Head of Tallinn's ambulance service Raul Adlas says that his organization needs to re-allocate its resources and alter its practices after soaring coronavirus rates led to a situation over the weekend where call-outs were coming every twenty minutes. He also said that the situation will reach meltdown if the general public does not follow the restrictions.
Appearing on ETV current affairs show "Ringvaade", Adlas said that so far as the service goes, and despite the spike in COVID-19 rates, the situation is a "normal" one rather than an emergency, meaning all challenges will be met in terms of service.
Adlas likened recent days to the New Year's period.
"We're working on something like New Year's Eve mode at present, but every single day is like New Year's and its just going on and on," he told Ringvaade.
Those not in a life-threatening situation may have to wait longer for an ambulance than normal, he added, while further triaging may be needed if rates continue to increase, leaving some of the least serious cases needing an alternative to an ambulance.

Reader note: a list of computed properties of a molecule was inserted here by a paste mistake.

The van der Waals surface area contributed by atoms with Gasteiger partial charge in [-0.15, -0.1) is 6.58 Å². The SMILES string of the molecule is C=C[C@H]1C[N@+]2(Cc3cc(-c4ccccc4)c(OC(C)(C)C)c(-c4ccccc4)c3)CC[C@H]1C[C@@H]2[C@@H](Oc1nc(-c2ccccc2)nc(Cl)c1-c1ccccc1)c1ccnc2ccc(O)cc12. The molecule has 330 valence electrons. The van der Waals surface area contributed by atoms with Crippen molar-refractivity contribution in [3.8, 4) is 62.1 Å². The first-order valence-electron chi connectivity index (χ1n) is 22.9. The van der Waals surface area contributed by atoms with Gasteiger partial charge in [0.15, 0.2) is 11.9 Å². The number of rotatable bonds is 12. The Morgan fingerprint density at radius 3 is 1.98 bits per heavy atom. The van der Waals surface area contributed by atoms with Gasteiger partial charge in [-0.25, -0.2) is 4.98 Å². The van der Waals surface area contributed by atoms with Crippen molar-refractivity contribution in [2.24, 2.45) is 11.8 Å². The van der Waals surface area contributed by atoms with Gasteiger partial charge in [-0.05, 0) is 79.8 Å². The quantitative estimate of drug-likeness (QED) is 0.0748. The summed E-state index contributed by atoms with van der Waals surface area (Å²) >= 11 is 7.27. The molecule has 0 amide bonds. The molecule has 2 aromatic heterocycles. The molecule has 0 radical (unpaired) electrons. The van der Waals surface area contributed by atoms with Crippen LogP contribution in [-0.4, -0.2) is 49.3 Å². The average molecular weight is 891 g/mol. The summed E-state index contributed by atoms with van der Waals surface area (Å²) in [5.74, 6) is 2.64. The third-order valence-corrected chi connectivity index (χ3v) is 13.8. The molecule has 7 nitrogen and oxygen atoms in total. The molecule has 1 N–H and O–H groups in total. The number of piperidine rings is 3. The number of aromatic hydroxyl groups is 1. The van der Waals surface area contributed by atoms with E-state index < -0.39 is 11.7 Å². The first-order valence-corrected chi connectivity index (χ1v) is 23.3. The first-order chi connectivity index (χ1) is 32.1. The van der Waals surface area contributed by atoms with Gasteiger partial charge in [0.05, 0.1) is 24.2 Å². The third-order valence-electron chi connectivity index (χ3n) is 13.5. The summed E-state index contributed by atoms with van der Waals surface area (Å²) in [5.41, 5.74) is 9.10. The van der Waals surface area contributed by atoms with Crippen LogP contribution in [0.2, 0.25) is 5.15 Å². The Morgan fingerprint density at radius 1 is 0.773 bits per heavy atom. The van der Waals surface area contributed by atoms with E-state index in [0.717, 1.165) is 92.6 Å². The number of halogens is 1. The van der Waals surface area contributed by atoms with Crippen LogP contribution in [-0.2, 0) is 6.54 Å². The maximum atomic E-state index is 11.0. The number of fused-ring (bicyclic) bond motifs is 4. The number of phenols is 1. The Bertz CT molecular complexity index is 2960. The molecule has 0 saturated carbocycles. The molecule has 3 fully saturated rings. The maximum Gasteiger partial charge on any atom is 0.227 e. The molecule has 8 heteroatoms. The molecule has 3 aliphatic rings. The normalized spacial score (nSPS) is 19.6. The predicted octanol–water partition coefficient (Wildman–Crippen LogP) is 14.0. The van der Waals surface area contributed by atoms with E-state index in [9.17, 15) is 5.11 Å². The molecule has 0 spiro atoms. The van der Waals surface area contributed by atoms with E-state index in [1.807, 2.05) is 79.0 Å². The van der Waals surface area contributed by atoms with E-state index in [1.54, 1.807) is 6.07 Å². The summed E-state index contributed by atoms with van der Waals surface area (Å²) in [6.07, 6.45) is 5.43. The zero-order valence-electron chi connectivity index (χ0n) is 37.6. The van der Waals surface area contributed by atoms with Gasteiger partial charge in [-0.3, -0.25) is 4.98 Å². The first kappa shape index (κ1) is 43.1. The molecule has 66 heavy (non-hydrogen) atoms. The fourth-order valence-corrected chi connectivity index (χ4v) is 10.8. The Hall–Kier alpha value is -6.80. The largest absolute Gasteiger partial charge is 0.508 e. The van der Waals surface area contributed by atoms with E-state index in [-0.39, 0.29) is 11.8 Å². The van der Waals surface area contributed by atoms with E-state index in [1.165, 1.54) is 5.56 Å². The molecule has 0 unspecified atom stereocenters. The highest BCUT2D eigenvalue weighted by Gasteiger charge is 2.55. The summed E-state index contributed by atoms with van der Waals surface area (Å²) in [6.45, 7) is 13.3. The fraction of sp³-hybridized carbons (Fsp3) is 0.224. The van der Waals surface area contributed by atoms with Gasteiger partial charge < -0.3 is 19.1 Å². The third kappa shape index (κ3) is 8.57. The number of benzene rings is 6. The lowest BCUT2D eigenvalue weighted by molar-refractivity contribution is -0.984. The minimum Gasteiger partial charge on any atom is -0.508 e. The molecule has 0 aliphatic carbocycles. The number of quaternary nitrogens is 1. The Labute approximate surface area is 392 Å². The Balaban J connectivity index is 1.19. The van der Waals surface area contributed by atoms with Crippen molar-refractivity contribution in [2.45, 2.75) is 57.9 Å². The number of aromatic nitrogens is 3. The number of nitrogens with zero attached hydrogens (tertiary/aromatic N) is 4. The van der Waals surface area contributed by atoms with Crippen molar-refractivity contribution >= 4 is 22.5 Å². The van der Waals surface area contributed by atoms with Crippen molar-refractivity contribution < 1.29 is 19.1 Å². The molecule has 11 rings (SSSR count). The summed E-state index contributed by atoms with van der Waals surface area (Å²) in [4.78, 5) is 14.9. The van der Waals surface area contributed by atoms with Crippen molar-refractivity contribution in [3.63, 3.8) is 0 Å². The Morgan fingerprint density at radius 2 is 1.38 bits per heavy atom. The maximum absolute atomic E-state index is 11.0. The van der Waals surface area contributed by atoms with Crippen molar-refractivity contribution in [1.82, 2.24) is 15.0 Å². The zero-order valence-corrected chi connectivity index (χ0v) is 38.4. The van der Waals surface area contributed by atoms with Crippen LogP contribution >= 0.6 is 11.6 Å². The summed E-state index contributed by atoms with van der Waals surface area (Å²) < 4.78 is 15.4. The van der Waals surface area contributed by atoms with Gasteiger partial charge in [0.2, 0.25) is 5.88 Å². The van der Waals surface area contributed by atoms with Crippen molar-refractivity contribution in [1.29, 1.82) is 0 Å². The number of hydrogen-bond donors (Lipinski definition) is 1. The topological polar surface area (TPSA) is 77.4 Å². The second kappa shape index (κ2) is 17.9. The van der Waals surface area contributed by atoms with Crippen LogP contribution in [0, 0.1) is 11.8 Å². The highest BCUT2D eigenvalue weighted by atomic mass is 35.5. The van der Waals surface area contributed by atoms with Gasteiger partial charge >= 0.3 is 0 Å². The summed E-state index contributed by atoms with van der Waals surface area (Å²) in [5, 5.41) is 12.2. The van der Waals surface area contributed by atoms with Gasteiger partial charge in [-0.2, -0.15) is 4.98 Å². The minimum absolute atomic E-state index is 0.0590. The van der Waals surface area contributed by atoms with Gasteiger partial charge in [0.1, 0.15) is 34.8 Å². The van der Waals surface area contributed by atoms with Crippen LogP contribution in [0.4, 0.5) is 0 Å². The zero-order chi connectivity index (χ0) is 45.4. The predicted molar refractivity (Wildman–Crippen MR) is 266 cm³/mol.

He said: "Should there be any extraordinary situation where the number of coronavirus patients triples, these will be prioritized in line with the severity of the injury or illness in question, while not everyone will receive [ambulance] help."
While ambulances by their nature have to operate during emergencies, the difference with the pandemic is its ongoing nature, as compared with a human or natural disaster, for instance, he added.
Given the large number of COVID-19 patients, other patients could be at risk, making public adherence to restrictions paramount, he said.
"This is why we are asking the public to help us and let us deal with heart attacks, strokes and stomach issues. We can do that when there aren't so many coronavirus cases," he went on.
Tactics thus needed changing in terms of scheduled treatments in fighting the "enemy", he said.
The service is already at half its disaster level capacity, he added, with the main issue – given that material has been stockpiled and the service is prepared – being a human resources one.
While the ambulance service has already been transporting patients as far afield (from Tallinn) as Pärnu, if the situation gets even more out-of-hand, with no more scope to free up bed spaces, non-COVID-9 patients may need taking to other countries for treatment, Adlas said, expressing a hope that this doesn't end up being the case.
Editor: Andrew Whyte